In light of ongoing pandemic conditions, Laura Green, Ph.D., president and senior toxicologist for Green Toxicology LLC, will deliver the presentation via live video conference, though attendees will still be able to ask questions directly. Green holds a Bachelor of Arts with honors from the department of chemistry at Wellesley College and a Ph.D. from the Massachusetts Institute of Technology. She is certified by the American Board of Toxicology.
Socially distanced seating will be available in the Slater Center gymnasium with additional overflow seating in the auditorium. The session will also be live streamed on the city’s YouTube channel and on BTN-TV (BTES channel 16) with an opportunity for questions to be submitted electronically during the meeting.
Bristol, TN City Council takes additional actions related to Bristol, VA landfill
Dec. 7, 2021
At their business meeting on Tuesday, Dec. 7, the Bristol Tennessee City Council approved a resolution authorizing outside counsel to take steps to commence legal action against Bristol, Virginia relating to compliance issues associated with its landfill. The resolution directs the law firm of Troutman Pepper Hamilton Sanders, LLP to prepare a Notice of Intent to Sue and serve it on the city of Bristol, Virginia. This move comes in response to the continued adverse impacts on the quality of life of residents due to odors emanating from the Bristol, Virginia landfill.
City Council was advised that in order to pursue legal action related to the landfill under the Clean Air Act, a Notice of Intent to Sue must be served on Bristol, Virginia at least 60 days before filing suit. This Notice does not obligate the city of Bristol, Tennessee to pursue legal action, nor does it prevent the city from working with Bristol, Virginia to resolve landfill-related problems in a non-judicial setting, but simply serves to protect the city’s interests and preserve its legal rights. If Bristol, Tennessee does pursue legal action, it would be aimed at resolving the continuing issues posed by the Bristol, Virginia landfill for the benefit of the city as a whole. The city is unable to seek damages on behalf of individual residents.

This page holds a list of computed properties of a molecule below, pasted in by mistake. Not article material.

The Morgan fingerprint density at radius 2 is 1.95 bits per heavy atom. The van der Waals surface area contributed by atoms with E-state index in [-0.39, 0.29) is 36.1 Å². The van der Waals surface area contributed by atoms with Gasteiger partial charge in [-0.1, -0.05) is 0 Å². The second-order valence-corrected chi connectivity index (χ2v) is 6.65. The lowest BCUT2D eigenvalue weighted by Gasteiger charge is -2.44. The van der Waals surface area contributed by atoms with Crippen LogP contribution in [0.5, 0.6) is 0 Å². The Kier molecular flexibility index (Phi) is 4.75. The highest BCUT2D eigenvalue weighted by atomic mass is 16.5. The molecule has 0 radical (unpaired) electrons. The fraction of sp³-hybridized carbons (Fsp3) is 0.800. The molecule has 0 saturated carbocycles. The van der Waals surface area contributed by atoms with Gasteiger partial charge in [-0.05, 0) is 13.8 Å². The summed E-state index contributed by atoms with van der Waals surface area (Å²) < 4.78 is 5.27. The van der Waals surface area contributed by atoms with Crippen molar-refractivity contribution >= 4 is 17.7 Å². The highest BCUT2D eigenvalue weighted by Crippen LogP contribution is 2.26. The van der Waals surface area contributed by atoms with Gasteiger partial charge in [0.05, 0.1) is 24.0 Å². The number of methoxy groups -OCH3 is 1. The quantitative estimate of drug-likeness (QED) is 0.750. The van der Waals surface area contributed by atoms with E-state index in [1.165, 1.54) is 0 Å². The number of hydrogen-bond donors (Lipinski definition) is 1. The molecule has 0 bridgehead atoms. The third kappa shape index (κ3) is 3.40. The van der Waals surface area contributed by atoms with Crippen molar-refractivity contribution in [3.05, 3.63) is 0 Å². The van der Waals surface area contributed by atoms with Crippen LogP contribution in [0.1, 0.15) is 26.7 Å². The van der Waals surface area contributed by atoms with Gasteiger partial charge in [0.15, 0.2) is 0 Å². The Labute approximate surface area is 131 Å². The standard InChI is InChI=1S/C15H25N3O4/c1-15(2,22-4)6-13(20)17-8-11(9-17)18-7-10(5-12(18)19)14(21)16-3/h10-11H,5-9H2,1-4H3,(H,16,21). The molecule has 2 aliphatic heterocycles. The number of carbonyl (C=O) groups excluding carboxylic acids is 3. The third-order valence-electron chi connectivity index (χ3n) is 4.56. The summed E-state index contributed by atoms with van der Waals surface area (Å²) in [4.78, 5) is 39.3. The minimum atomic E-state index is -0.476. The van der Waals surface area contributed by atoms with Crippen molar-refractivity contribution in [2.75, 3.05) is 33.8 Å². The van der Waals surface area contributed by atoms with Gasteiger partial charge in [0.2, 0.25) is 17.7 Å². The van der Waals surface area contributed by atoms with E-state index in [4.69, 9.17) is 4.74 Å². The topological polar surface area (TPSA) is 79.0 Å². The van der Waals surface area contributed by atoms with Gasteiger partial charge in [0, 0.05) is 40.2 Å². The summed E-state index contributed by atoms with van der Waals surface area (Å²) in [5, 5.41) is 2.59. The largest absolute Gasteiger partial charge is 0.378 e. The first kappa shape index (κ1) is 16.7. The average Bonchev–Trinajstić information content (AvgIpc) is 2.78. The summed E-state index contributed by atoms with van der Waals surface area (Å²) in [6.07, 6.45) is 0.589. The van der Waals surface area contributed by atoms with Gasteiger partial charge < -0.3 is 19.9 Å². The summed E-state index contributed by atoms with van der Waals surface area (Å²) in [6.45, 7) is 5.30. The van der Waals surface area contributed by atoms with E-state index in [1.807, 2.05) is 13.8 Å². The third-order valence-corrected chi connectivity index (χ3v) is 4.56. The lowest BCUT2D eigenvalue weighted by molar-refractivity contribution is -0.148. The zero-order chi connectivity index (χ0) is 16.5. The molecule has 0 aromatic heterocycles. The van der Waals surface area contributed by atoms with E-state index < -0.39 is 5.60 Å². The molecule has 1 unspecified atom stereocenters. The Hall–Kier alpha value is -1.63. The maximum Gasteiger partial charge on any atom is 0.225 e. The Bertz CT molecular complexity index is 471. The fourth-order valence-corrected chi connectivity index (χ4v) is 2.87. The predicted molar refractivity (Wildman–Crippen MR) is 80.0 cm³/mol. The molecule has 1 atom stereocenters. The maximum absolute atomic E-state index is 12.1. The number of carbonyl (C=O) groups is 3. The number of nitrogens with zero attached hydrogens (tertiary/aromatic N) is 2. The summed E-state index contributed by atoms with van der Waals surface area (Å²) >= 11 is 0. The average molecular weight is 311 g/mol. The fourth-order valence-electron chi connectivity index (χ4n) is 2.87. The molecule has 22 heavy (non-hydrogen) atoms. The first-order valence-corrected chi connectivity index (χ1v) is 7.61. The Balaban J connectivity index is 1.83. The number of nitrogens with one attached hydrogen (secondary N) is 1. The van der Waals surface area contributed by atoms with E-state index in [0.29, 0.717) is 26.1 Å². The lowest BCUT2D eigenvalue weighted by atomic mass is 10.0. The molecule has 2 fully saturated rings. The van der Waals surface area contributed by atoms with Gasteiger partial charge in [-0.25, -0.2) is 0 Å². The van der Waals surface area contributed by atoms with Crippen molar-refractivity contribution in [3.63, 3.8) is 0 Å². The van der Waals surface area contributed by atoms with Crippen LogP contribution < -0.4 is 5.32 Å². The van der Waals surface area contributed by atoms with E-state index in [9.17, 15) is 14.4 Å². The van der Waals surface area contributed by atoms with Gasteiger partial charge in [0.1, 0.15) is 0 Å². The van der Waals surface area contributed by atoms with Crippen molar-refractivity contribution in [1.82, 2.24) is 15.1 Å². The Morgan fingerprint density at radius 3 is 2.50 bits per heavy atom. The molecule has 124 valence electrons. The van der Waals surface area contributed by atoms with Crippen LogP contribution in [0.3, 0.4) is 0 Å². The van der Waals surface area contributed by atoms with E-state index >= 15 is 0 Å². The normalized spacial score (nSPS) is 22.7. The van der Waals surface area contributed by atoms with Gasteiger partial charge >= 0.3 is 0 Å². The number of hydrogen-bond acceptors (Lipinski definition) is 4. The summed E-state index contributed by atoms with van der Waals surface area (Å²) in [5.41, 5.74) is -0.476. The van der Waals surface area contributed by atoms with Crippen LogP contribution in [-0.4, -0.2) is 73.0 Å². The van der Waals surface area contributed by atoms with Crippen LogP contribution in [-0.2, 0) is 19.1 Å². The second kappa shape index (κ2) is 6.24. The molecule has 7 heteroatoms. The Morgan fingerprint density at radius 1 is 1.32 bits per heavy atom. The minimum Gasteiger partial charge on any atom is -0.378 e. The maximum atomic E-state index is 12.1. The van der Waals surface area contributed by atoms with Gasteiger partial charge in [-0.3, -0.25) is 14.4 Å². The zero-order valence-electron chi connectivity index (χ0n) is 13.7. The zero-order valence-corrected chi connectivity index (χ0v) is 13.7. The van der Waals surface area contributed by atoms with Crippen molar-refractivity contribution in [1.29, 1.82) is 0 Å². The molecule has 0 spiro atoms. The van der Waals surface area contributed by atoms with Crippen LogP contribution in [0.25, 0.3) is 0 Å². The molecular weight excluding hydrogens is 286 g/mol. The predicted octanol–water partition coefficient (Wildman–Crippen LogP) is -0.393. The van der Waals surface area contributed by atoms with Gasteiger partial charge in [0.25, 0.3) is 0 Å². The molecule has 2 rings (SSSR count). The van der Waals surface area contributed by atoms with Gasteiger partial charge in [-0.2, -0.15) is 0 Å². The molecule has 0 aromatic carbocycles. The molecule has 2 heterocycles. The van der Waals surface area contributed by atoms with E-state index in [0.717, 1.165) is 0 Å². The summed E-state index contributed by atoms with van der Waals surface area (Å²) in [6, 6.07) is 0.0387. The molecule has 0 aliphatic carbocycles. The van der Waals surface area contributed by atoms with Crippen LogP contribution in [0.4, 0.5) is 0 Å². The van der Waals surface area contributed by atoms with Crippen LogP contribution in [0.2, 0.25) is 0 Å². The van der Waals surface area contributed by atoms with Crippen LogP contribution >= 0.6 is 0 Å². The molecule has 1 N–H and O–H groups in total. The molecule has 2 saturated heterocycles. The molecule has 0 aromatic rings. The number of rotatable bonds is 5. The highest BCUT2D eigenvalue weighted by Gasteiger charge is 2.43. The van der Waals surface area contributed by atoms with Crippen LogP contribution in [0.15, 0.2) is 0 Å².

In other action taken by City Council, an amended appropriation agreement with United Way of Bristol TN/VA was approved authorizing up to $30,000 in additional funds to support the city’s air purifier assistance program. This total includes the $10,000 previously committed by City Council for this program when it was announced in November. These funds will be used by United Way to provide income-qualified residents of Bristol, Tennessee with in-home air purification units that may help alleviate the effects of landfill emissions in their homes. To date, United Way has received a total of 628 applications for assistance through the program. Units have been distributed to 59 individuals who have completed the qualification process, with an additional 51 applicants recently approved for pickup. Eligible residents may complete the program application online at unitedwaybristol.org.
Answers to a number of frequently asked questions regarding the Bristol, Virginia landfill will be posted here.
What steps are being taken to mitigate the gases and odors coming from the Bristol, VA landfill?
According to updates released by the City of Bristol, Virginia, 21 new gas wells have been installed at the landfill. These wells are anticipated to be connected to the gas collection system by mid to late December 2021. Additional mitigation efforts are expected to follow.
The City of Bristol, Virginia posts landfill-related updates on their website here.
Where can I find the report from the EPA's previous air monitoring?
The US Environmental Protection Agency (EPA) in conjunction with the Virginia Department of Environmental Quality (VDEQ) conducted air monitoring activities in Bristol from June 9 - July 22, 2021. A report summarizing these activities and analytical results may be found here.
The EPA also conducted additional air monitoring from October 19 - 28, 2021. For all monitoring activities, EPA has stated that they will provide the data collected to the Agency for Toxic Substances and Disease Registry (ATSDR) to assist in evaluating if the odors contain hazardous substances and if they pose a risk to human health.
Is there potential for my drinking water to be contaminated by the landfill?